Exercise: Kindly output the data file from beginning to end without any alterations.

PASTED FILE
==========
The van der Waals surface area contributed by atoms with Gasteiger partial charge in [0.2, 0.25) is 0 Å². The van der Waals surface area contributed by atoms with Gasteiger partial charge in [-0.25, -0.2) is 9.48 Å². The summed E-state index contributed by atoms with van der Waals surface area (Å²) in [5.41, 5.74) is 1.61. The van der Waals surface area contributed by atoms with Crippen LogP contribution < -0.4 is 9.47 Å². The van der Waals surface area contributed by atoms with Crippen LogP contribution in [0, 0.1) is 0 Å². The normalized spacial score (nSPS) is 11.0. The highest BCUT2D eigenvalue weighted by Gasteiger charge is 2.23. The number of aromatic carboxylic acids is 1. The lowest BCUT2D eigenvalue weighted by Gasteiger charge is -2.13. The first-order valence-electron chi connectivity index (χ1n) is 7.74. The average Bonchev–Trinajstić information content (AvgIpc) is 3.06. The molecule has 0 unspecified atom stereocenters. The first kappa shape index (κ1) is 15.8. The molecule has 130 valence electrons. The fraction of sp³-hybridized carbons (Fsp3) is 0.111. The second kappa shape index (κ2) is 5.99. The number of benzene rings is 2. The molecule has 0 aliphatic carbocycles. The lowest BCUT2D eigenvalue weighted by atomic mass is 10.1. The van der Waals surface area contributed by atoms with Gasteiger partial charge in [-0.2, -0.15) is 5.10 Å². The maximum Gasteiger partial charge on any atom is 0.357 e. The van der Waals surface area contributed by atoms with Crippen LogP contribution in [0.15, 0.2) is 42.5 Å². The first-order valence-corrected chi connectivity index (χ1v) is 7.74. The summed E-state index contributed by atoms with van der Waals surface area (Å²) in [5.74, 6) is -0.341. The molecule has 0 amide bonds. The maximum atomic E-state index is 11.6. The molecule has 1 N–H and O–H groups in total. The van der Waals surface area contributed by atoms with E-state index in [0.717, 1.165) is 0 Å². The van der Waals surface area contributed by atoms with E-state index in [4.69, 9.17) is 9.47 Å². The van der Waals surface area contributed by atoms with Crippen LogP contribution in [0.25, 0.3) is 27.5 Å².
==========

The van der Waals surface area contributed by atoms with Gasteiger partial charge in [0.2, 0.25) is 0 Å². The van der Waals surface area contributed by atoms with Gasteiger partial charge in [-0.25, -0.2) is 9.48 Å². The summed E-state index contributed by atoms with van der Waals surface area (Å²) in [5.41, 5.74) is 1.61. The van der Waals surface area contributed by atoms with Crippen LogP contribution < -0.4 is 9.47 Å². The van der Waals surface area contributed by atoms with Crippen LogP contribution in [0, 0.1) is 0 Å². The normalized spacial score (nSPS) is 11.0. The highest BCUT2D eigenvalue weighted by Gasteiger charge is 2.23. The number of aromatic carboxylic acids is 1. The lowest BCUT2D eigenvalue weighted by Gasteiger charge is -2.13. The first-order valence-electron chi connectivity index (χ1n) is 7.74. The average Bonchev–Trinajstić information content (AvgIpc) is 3.06. The molecule has 0 unspecified atom stereocenters. The first kappa shape index (κ1) is 15.8. The molecule has 130 valence electrons. The fraction of sp³-hybridized carbons (Fsp3) is 0.111. The second kappa shape index (κ2) is 5.99. The number of benzene rings is 2. The molecule has 0 aliphatic carbocycles. The lowest BCUT2D eigenvalue weighted by atomic mass is 10.1. The van der Waals surface area contributed by atoms with Gasteiger partial charge in [-0.2, -0.15) is 5.10 Å². The maximum Gasteiger partial charge on any atom is 0.357 e. The van der Waals surface area contributed by atoms with Crippen LogP contribution in [0.15, 0.2) is 42.5 Å². The first-order valence-corrected chi connectivity index (χ1v) is 7.74. The summed E-state index contributed by atoms with van der Waals surface area (Å²) in [5.74, 6) is -0.341. The molecule has 0 amide bonds. The maximum atomic E-state index is 11.6. The molecule has 1 N–H and O–H groups in total. The van der Waals surface area contributed by atoms with E-state index in [0.717, 1.165) is 0 Å². The van der Waals surface area contributed by atoms with E-state index in [4.69, 9.17) is 9.47 Å². The van der Waals surface area contributed by atoms with Crippen LogP contribution in [0.25, 0.3) is 27.5 Å².